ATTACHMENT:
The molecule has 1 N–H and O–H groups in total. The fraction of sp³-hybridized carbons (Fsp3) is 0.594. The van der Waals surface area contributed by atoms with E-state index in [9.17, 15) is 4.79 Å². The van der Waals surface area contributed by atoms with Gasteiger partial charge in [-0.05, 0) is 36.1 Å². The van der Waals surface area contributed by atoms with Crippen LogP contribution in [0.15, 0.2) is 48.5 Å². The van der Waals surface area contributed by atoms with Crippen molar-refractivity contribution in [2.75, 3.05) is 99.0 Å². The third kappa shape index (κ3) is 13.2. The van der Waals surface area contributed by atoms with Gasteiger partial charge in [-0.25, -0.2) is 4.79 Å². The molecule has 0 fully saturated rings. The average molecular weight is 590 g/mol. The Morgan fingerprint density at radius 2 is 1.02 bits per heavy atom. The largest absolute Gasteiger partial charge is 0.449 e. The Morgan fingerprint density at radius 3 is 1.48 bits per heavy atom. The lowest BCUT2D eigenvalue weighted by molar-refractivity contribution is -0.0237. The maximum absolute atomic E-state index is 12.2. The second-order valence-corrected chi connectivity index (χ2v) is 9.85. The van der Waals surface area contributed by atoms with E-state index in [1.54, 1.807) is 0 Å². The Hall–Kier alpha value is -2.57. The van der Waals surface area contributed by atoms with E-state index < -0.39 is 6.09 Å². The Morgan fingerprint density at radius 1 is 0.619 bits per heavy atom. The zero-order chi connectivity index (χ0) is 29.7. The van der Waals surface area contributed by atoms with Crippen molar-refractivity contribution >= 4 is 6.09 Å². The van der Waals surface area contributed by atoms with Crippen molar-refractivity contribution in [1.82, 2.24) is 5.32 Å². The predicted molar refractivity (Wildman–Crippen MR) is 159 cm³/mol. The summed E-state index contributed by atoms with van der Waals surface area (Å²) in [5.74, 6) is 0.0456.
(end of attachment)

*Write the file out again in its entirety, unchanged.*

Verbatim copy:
The molecule has 1 N–H and O–H groups in total. The fraction of sp³-hybridized carbons (Fsp3) is 0.594. The van der Waals surface area contributed by atoms with E-state index in [9.17, 15) is 4.79 Å². The van der Waals surface area contributed by atoms with Gasteiger partial charge in [-0.05, 0) is 36.1 Å². The van der Waals surface area contributed by atoms with Crippen LogP contribution in [0.15, 0.2) is 48.5 Å². The van der Waals surface area contributed by atoms with Crippen molar-refractivity contribution in [2.75, 3.05) is 99.0 Å². The third kappa shape index (κ3) is 13.2. The van der Waals surface area contributed by atoms with Gasteiger partial charge in [-0.25, -0.2) is 4.79 Å². The molecule has 0 fully saturated rings. The average molecular weight is 590 g/mol. The Morgan fingerprint density at radius 2 is 1.02 bits per heavy atom. The largest absolute Gasteiger partial charge is 0.449 e. The Morgan fingerprint density at radius 3 is 1.48 bits per heavy atom. The lowest BCUT2D eigenvalue weighted by molar-refractivity contribution is -0.0237. The maximum absolute atomic E-state index is 12.2. The second-order valence-corrected chi connectivity index (χ2v) is 9.85. The van der Waals surface area contributed by atoms with E-state index in [1.54, 1.807) is 0 Å². The Hall–Kier alpha value is -2.57. The van der Waals surface area contributed by atoms with E-state index < -0.39 is 6.09 Å². The Morgan fingerprint density at radius 1 is 0.619 bits per heavy atom. The zero-order chi connectivity index (χ0) is 29.7. The van der Waals surface area contributed by atoms with Crippen molar-refractivity contribution >= 4 is 6.09 Å². The van der Waals surface area contributed by atoms with Crippen molar-refractivity contribution in [1.82, 2.24) is 5.32 Å². The predicted molar refractivity (Wildman–Crippen MR) is 159 cm³/mol. The summed E-state index contributed by atoms with van der Waals surface area (Å²) in [5.74, 6) is 0.0456.